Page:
Tom Linnemann, the former St. John's quarterback, now a family man and business executive, is back from Asia, after pretty much killing it. He has chronicled his adventures with a travelogue on 1500ESPN.com.
TOMMY HEADS HOME WITH NEW SUITS, SHIRTS AND A FIGHTER HELMET
We went to the fabric market when we got back to Shanghai and made a major order for some tailored clothes. Since I work in corporate America, and soon to be corporate Canada, getting suits and dress shirts made is practical. It's also pretty baller.
I picked out the fabric on two suits--a black one and a gray one. I picked out the material and style on four dress shirts. Classy stuff.
Josh went a little more extreme. He got two suits, three sport coats and fourteen shirts. But to understand Josh, you need to know that there's a catch.
Josh loves to party, though as I said he's been sober 10 years. He turns up the volume in different ways. Therefore when Josh asked for two tailored shirts to be sleeveless, I wasn't surprised.
He's very excited to be out with a sport coat on, having a good time, and then bust off his sport coat to unleash his guns to party rock the place.
Before we went shopping at the Fake Market we needed some energy to negotiate with the shops. We ate 20 dumplings, this time the fried ones at Yang's.
They're somewhere between golf ball and racquetball-sized balls of awesome. We have to find a way to kidnap one of these dumpling guys and bring him to Minneapolis to open a shop.
The Fake Market is exactly that--knock-off stuff that looks like real brand-name stuff. It's a fascinating element of any major Asian city as you can haggle for all the fake Louis Vuitton bags and Rolexes you want. Imagine Canal Street in NYC then multiply that by a million.
Whenever a product comes out--for example, every store had the Dr Dre Beats headphones--the Chinese take it apart to find out how it works so they can re-engineer the parts and components at a cheaper cost.
Because they are using less reliable parts than are used in the real products, the likelihood of these items breaking are a virtual certainty.
I bought some cuff links and an awesome T-shirt that shows a picture of the Great Wall and it says, "I come to Shanghai". If it said, "I came to Shanghai" it would be a terrible shirt.
After dinner, we hung out with Josh's friends at a few bars. We went to a fundraiser that provided the opportunity to take a picture with Santa. I talked to one of Josh's friends and heard her story.
She grew up in Hubei province in a small village and when she was 14 her uncle lifted her through a window onto a train bound for a factory in Shenzhen. She worked 12 hours a day and made a whopping $70 a month. She made VCRs and lived at a dormitory.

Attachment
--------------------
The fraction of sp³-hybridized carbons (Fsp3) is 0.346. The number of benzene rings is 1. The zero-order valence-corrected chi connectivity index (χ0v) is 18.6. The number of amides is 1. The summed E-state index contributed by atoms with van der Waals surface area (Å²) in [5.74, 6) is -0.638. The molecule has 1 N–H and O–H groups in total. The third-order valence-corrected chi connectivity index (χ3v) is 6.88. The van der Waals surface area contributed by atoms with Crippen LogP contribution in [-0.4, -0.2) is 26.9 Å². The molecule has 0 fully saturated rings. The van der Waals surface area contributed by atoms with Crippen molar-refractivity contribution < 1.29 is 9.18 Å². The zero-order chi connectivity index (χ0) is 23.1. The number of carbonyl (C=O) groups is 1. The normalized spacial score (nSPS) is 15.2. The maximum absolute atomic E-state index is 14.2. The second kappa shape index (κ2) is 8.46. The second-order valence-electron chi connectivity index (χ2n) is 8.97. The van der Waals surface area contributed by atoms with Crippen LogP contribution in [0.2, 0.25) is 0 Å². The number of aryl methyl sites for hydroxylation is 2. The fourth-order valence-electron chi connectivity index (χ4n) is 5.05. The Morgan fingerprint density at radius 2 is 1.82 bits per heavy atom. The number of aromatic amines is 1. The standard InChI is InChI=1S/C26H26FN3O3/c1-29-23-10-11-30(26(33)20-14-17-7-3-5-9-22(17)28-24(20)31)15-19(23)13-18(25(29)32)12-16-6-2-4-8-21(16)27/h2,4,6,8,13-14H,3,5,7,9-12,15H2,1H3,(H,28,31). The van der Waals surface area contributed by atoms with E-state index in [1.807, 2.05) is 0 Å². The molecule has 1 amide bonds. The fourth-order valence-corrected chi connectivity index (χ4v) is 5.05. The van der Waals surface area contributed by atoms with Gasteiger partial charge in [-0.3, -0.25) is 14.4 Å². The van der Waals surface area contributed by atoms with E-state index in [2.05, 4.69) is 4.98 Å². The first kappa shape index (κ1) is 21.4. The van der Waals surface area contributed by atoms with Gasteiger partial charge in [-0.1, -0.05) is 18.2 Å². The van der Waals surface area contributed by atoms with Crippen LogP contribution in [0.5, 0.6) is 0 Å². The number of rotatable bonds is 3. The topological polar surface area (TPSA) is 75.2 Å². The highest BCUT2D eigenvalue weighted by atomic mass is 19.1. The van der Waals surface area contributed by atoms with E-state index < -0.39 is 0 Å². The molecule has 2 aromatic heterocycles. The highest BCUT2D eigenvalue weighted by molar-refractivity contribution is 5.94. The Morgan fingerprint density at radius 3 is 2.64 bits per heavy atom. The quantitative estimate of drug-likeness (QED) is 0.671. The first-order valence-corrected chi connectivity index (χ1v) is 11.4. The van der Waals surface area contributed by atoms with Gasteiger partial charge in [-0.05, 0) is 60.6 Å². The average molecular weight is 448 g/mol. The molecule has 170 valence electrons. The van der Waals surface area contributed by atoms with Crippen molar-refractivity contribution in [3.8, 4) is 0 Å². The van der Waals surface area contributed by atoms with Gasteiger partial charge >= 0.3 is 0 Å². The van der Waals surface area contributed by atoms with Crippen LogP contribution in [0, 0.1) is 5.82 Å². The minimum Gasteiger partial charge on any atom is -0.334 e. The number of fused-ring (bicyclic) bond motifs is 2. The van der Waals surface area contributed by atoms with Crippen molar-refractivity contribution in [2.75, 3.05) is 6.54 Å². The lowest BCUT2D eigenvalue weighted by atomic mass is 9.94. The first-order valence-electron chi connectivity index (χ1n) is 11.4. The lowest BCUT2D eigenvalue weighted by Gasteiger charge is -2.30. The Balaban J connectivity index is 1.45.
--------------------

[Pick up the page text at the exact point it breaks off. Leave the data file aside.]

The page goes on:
It seemed like a predictable existence until she did what WE call the American way - but it's the new Chinese way. Her determination allowed her to climb up the ladder.
She met some people and took a new job at a golf course. She saved money and moved to Beijing to study English and treaties. Now she is a translator and key business aide who is able to
help companies navigate the Chinese business landscape.
I met more of Josh's ex-pat friends and they're all pretty much killing it over here. One of his friends created a company called Sherpas that is a delivery service from restaurants. The market is growing so fast and it is so underdeveloped. It's the wild, wild east.
There is a ton of money to be made over here if you adapt to the language and culture.
We went to a couple more bars and passed on the homemade rum being fermented in the backroom of the hookah place. At around 3:30a.m., we felt like getting foot massages so we went over to a club and played charades until she understood what we were trying to say.
She kept talking to me like at some point I'd get it and bust out some Mandarin. After pointing to my feet and rubbing them and then pointing to her, I would think that's pretty clear.
So I went back to just saying "Yogwai, Zogwai, Nero Mien". She didn't understand why I was saying "left-turn, right-turn, beef noodles" but I didn't understand how she was so bad at charades.
I also got something called "cupping". It's a toxin-release (allegedly) where they oil your back and then take glass bulbs, light a wand on fire and put the fire in the bulb and quickly press it onto your back so it suction-cups.
I have 13 giant red spots on my back that are the size of baseballs .I asked for six but again it was lost in translation. It looks like I've been tortured. It didn't really hurt; it felt like someone pinching your back. But if there is a chance I could get rid of some toxins, I'm all in.
A little more shopping then back to the US of A. I feel like I've been gone a month and I miss my family. But I needed to get away from my I-phone and email and everything else for awhile to truly relax. Mission Accomplished.
There are a couple more observations:
*The train from the Shanghai airport to the next station got up to 431 km per hour, or 268 mph. Our rapid transit has some catching up to do.
*Don't take red taxis in Shanghai. The meters spin twice as fast as the yellows and blues. Red = Bad.
*Spitting is a lifestyle over here. It's really shocking. But the winner was the guy who went with the full-on Stearns County farmer's blow where you push down one nostril and let it rip.
*Once anything hits the table or ground, consider it gone. It's dead. No five second rule. Just move on.
*There is no Facebook or Twitter in China. Not allowed. Spitting everywhere? Allowed. I was in a bank and CNN had an interview with a Google executive and the bottom of the screen said, "China: Horrendous Censorship policies". Felt a little weird seeing that there.
*I bought a fighter jet helmet. Rule #1: If you have a chance to get a fighter jet helmet, you buy it.